There is a realization that new, innovative approaches are needed to solve explosive population growth in many of the world’s cities. In 2016, Austin realized 159 net new people moving here per day on average. Austin is also close to a 1:1 car to person ratio. With that type of growth, it is impossible to “pave our way” to a sustainable solution by simply expanding roads. As such, Austin’s City Council passed a resolution to “shift the City’s transportation system to one that enables Shared, Electric, and Autonomous Mobility Services and provide a City ready and willing for it.” Austin is no stranger to EVs or AVs. Google has been testing AVs on Austin’s public streets for years and Austin Energy launched its public charging network in 2012. What makes this resolution particularly interesting is the linking of electric to autonomous to address the community’s vision of next wave mobility, cleaner air, and to become a C02 net-zero emission city by 2050.

So why should utilities care? Transportation electrification offers the largest and potentially the most profitable load growth for utilities today. Even with a low usage rate for cars (a typical car is parked 95 per cent of the time), today’s electric vehicles consume about 4,000 kWh per year. Electrifying the nearly million cars on Austin’s roads represent a market opportunity of $400 million per year in an area where the majority of charging is done at the night during the lowest Texas electric prices. Electric Autonomous Vehicles (EAVs) have the potential to require 40,000 kWh per vehicle per year. In Austin, a fleet of about 10,000 EAVs (the estimated current number of ride-hail vehicles on the road) will generate a revenue stream of $40 million per year in electric fuel alone.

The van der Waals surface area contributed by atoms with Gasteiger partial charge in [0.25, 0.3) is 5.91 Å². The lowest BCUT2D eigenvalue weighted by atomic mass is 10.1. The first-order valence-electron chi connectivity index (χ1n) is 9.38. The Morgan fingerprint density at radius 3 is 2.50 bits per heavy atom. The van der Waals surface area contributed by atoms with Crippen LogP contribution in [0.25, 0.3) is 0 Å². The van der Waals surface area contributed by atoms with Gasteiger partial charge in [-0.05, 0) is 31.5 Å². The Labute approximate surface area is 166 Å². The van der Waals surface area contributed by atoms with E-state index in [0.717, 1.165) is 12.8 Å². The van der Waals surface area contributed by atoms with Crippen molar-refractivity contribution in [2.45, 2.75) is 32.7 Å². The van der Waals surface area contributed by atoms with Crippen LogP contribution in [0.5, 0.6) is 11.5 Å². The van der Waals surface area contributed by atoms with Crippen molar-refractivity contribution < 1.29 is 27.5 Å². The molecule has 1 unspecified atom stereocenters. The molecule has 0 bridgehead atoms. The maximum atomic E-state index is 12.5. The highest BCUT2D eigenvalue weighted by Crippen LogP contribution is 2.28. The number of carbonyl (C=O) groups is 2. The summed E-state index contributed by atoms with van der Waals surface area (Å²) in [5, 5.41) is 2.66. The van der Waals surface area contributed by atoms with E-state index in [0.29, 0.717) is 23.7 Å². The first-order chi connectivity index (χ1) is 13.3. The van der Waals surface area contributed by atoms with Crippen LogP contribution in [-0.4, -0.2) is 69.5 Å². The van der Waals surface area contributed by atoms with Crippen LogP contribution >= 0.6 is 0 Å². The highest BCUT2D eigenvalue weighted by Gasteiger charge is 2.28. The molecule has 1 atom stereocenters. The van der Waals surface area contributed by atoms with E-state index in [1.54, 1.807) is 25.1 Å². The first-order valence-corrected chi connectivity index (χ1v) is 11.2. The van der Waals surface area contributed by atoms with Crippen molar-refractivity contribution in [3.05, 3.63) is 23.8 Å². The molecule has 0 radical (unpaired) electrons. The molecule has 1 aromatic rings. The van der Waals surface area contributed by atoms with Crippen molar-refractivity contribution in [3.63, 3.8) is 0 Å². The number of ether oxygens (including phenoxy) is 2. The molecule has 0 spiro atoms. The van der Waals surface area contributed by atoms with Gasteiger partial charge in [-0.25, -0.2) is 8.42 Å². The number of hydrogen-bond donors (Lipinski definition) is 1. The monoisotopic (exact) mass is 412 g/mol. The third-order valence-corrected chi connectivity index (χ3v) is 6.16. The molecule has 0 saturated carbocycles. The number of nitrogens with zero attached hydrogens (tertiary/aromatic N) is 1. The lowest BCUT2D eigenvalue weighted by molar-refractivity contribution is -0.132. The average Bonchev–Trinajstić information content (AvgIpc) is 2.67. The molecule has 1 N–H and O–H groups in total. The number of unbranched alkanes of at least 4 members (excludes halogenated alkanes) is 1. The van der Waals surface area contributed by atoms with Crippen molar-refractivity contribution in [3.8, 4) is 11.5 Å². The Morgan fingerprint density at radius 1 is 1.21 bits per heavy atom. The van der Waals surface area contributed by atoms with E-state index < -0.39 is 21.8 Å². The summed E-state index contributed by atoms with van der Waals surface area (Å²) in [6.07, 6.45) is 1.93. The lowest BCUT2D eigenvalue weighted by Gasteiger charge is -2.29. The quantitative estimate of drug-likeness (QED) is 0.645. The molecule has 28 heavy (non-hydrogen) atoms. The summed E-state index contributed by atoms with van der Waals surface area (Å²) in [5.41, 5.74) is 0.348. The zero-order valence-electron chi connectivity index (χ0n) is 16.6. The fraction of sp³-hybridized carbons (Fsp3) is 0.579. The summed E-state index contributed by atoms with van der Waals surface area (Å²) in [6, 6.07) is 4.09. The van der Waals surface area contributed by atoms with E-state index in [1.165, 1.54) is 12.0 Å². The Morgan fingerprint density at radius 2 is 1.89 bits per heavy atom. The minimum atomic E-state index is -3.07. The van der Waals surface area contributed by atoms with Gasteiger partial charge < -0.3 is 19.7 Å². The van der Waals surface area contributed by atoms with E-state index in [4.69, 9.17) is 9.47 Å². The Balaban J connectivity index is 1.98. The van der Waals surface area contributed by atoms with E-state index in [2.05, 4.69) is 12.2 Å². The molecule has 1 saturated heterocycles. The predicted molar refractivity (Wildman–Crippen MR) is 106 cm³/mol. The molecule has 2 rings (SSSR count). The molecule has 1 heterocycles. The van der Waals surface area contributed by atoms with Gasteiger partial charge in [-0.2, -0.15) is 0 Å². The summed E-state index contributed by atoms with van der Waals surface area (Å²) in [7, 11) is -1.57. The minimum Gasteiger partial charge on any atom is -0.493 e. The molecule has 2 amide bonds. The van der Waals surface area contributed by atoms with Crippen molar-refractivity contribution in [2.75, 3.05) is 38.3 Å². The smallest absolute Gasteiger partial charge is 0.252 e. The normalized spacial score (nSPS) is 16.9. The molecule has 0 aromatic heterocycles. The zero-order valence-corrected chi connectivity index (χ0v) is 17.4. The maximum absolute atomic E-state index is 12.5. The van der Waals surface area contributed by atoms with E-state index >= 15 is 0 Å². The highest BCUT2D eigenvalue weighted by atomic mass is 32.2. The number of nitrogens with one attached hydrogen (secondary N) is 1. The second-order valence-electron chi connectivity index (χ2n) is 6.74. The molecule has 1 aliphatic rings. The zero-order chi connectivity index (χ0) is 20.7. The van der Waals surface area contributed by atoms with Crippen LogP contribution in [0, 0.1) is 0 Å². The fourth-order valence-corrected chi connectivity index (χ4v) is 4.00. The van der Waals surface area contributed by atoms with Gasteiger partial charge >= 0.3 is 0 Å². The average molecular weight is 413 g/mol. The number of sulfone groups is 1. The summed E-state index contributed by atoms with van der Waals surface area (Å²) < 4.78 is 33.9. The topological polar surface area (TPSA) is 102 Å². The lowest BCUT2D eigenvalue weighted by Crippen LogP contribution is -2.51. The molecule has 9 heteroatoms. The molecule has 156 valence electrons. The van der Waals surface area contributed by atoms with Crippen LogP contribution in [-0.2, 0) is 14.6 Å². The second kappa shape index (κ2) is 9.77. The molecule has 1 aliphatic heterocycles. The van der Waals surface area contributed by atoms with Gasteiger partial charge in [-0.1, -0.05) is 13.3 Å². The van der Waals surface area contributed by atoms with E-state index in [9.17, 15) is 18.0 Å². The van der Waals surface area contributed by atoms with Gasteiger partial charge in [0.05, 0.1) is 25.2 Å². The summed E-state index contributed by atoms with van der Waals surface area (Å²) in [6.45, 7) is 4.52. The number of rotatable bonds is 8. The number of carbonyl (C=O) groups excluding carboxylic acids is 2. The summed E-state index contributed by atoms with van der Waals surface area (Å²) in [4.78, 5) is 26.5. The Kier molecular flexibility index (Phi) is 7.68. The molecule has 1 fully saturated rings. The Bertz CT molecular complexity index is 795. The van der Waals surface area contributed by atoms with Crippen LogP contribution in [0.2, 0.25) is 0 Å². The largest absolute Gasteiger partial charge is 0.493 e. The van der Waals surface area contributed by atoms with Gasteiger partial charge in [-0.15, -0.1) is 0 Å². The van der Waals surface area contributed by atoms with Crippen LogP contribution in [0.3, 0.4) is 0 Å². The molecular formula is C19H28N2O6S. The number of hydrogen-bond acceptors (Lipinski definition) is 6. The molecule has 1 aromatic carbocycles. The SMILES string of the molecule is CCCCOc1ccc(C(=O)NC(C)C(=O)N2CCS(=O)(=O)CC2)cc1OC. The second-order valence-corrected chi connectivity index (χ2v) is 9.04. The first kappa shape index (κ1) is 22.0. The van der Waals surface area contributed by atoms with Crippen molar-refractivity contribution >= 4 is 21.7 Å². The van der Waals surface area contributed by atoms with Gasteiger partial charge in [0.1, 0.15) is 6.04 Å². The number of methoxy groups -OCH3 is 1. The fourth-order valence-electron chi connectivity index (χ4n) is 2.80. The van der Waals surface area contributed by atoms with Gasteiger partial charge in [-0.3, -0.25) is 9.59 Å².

Additionally, electric vehicles at 25-100 kWh per car have a considerable amount of storage that can be leveraged for distributed energy resource value streams to include demand response, demand charge reduction, time of use, and vehicle to grid/home applications. In comparison, a Tesla residential fixed-storage system weighs in at only 7kWh.

For many, the synergy and benefits of electric paired with autonomous is obvious but that debate is not over. As such it’s important for utilities to reduce barriers to promote the EV part of the EAV revolution.

So what can utilities work on today to get EAV ready? First, each utility should have a team dedicated to transportation electrification as it is important to develop in-house expertise and garner lessons learned. With such a tremendous opportunity and disruption to our current transportation and utility operations, it is essential that we realize how to capitalize on these opportunities. Some specific programs and projects at Austin Energy include providing public stations, EV fleet vehicles, marketing campaigns, a multifamily program, an EV low-income program, EV time of use rates, pilots of EV grid integration, and support innovative policies — all geared to reduce barriers and capture opportunities. Why do we do all of this? Because as Julia predicted, “This is the future.”